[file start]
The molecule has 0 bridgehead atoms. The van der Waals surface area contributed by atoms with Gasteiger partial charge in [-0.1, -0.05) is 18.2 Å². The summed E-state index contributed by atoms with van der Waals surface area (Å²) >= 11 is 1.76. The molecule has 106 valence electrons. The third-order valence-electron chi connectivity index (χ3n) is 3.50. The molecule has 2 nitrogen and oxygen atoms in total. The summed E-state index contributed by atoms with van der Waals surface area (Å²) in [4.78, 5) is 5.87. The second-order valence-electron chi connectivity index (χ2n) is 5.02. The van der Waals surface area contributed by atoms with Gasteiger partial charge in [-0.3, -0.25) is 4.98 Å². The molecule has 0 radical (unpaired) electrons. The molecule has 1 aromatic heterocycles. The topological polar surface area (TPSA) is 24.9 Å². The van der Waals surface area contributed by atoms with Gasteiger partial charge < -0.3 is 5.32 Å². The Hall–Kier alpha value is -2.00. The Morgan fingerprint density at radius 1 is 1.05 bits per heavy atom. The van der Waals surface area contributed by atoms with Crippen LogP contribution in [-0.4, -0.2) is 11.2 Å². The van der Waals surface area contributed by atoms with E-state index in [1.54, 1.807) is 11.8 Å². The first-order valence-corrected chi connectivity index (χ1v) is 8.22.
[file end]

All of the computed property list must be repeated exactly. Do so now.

The molecule has 0 bridgehead atoms. The van der Waals surface area contributed by atoms with Gasteiger partial charge in [-0.1, -0.05) is 18.2 Å². The summed E-state index contributed by atoms with van der Waals surface area (Å²) >= 11 is 1.76. The molecule has 106 valence electrons. The third-order valence-electron chi connectivity index (χ3n) is 3.50. The molecule has 2 nitrogen and oxygen atoms in total. The summed E-state index contributed by atoms with van der Waals surface area (Å²) in [4.78, 5) is 5.87. The second-order valence-electron chi connectivity index (χ2n) is 5.02. The van der Waals surface area contributed by atoms with Gasteiger partial charge in [-0.3, -0.25) is 4.98 Å². The molecule has 0 radical (unpaired) electrons. The molecule has 1 aromatic heterocycles. The topological polar surface area (TPSA) is 24.9 Å². The van der Waals surface area contributed by atoms with Gasteiger partial charge < -0.3 is 5.32 Å². The Hall–Kier alpha value is -2.00. The Morgan fingerprint density at radius 1 is 1.05 bits per heavy atom. The van der Waals surface area contributed by atoms with Crippen LogP contribution in [-0.4, -0.2) is 11.2 Å². The van der Waals surface area contributed by atoms with E-state index in [1.54, 1.807) is 11.8 Å². The first-order valence-corrected chi connectivity index (χ1v) is 8.22.